My Nanna’s Cleaning Routine in The 1950s SuckedWe definitely have it much, much better today

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There’s so much other stuff in life I’d rather be doing than cleaning. You know, like spending time with my family or going to the dentist for a root canal.

Whenever I feel like I am overwhelmed by my house and the housework that needs to be done, I spare a thought for my poor Nanna who was a housewife back in the 1950s.

My Nanna's Cleaning Routine in The 1950s Sucked

Back then not only was she expected to have a spotless house all the time, she was supposed to do it while having her hair and makeup done perfectly, wearing immaculate clothes, and without so many modern inventions that take a lot of the stress and pain out of cleaning your house.

Having lived through the Depression and World War II before getting married and having a family of her own, my Nanna was no stranger to back-breaking labour.  She’d been helping look after her own dad and siblings since her mother died when she was a young girl, and had to scrub the floors on her hands and knees.

So when she had her own home with “fancy” carpeted floors, scrubbing the floors was about to be a thing of the past. She saved and saved to buy her first ever vacuum cleaner, a humungous upright thing that just about put her in traction whenever she lugged it around the house.

We’ve come a little full circle there because I only have carpet in the bedrooms, and find it much easier to sweep floorboards in the living areas. I don’t scrub the floors on my hands and knees, of course, I have a steam mop!My Nanna's Cleaning Routine in The 1950s Sucked

After a big day slogging over the stove cooking a meal for her family, my Nanna would stand at the sink for another long time in her apron and rubber gloves, scrubbing pots and pans and doing all the dishes by hand. Today I cut corners wherever I can. I bung stuff in the slowcooker so I can spend time running my kids around to things instead of being chained to the stove, and of course I have a dishwasher too.

When my Nanna finally got a washing machine (an upgrade from using the washing board and hand wringer) it was a twin tub that still required a fair bit of manual intervention, pulling everything out of one tub, soaking wet and heavy, to place in the second tub so it could go on the spin cycle. These days you can even get machines that dry your clothes as well (although I don’t have one of those, but a girl can dream).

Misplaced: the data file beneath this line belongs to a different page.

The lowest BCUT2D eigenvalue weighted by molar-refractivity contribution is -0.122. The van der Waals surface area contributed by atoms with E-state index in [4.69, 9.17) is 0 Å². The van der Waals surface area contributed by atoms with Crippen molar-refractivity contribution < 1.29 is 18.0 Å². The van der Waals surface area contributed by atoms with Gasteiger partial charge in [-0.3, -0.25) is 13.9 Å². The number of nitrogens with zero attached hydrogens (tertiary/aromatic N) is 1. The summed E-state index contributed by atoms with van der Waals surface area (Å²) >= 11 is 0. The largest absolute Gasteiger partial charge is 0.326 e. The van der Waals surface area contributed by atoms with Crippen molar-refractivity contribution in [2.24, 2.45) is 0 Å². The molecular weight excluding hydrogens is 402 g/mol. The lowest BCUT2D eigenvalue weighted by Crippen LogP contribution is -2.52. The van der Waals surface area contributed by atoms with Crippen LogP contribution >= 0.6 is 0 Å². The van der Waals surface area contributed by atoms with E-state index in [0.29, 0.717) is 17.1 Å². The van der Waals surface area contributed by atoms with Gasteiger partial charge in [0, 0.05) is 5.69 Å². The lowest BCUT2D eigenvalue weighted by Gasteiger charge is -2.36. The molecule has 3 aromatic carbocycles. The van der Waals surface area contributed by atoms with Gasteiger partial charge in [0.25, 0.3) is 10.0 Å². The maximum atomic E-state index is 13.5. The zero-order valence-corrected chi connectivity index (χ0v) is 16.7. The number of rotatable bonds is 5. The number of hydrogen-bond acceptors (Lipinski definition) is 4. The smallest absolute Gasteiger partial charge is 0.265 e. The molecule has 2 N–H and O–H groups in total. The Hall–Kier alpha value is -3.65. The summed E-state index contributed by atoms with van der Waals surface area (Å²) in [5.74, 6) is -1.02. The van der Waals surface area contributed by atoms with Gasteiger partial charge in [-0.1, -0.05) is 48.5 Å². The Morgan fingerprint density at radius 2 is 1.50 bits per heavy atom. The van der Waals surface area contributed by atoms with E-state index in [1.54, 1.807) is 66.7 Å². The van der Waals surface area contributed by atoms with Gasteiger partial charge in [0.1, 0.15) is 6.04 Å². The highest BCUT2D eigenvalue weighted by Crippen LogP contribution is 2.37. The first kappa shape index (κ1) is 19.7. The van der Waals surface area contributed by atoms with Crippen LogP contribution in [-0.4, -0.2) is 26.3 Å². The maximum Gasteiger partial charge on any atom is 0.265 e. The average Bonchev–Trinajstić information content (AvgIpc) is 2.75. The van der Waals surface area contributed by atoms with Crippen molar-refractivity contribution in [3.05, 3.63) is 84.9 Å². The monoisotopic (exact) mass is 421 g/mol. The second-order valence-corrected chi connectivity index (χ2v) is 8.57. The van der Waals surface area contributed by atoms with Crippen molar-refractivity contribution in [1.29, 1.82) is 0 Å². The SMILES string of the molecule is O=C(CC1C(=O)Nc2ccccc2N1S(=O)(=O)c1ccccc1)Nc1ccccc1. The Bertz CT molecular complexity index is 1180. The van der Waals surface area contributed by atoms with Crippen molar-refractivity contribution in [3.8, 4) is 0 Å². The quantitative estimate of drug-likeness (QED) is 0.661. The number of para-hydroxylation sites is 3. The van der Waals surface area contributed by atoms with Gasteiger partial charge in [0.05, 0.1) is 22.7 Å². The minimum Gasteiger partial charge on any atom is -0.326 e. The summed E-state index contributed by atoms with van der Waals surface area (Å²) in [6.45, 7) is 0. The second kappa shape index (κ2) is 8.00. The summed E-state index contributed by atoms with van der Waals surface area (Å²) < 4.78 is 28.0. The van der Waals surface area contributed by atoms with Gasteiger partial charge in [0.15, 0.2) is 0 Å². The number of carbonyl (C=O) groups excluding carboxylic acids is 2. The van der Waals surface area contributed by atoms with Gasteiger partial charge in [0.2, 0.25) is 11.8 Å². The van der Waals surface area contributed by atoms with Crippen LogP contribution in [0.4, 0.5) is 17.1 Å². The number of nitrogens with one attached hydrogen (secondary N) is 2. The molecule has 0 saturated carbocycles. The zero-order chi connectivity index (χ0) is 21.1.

But one thing that hadn’t changed from my Nanna’s day all that much was the worst household chore of them all…cleaning the freaking toilet.  Let’s face it, toilets are just disgusting germ-infested horror chambers.  Just how dreadful it’s going to be whenever you go to clean it will depend on how gross your kids are. But this is one task that seriously makes me gag.

My Nanna says when she was a little girl they had an outdoor toilet arrangement where all the gross poop and wee and everything were collected by a man called the “night carter” and it was pretty disgusting, especially in the sweltering summer heat. But when she got her nice new 1950s house, it came with one of those new-fangled indoor toilets. So it needed to be cleaned as well.

My Nanna's Cleaning Routine in The 1950s Sucked

Cleaning the toilet was something that happened every day. She’d give it a good scrub with the toilet brush, and didn’t have any of our modern cleaning products at hand to help it stay sparkling and sanitary.

Putting it simply… she didn’t have the products available to make her dunny cleaning duties much easier, and more pleasant, Iike Bref Power Active. This new generation of toilet block discreetly attaches to the rim of the toilet and just sits there, releasing a hygenic foam into the toilet and removing stains, protecting against dirt, providing extra freshness and an anti-limescale action. Because of this in-between clean hero, when I do need to clean the toilet, most of the work is already done for me… especially all the gross parts!



It gives me much more time to get on with taking the kids to the park, going out for coffees and surfing Facebook. All those things my Nanna never had time for (yeah, I know Facebook wasn’t invented yet, just pretend it was.)

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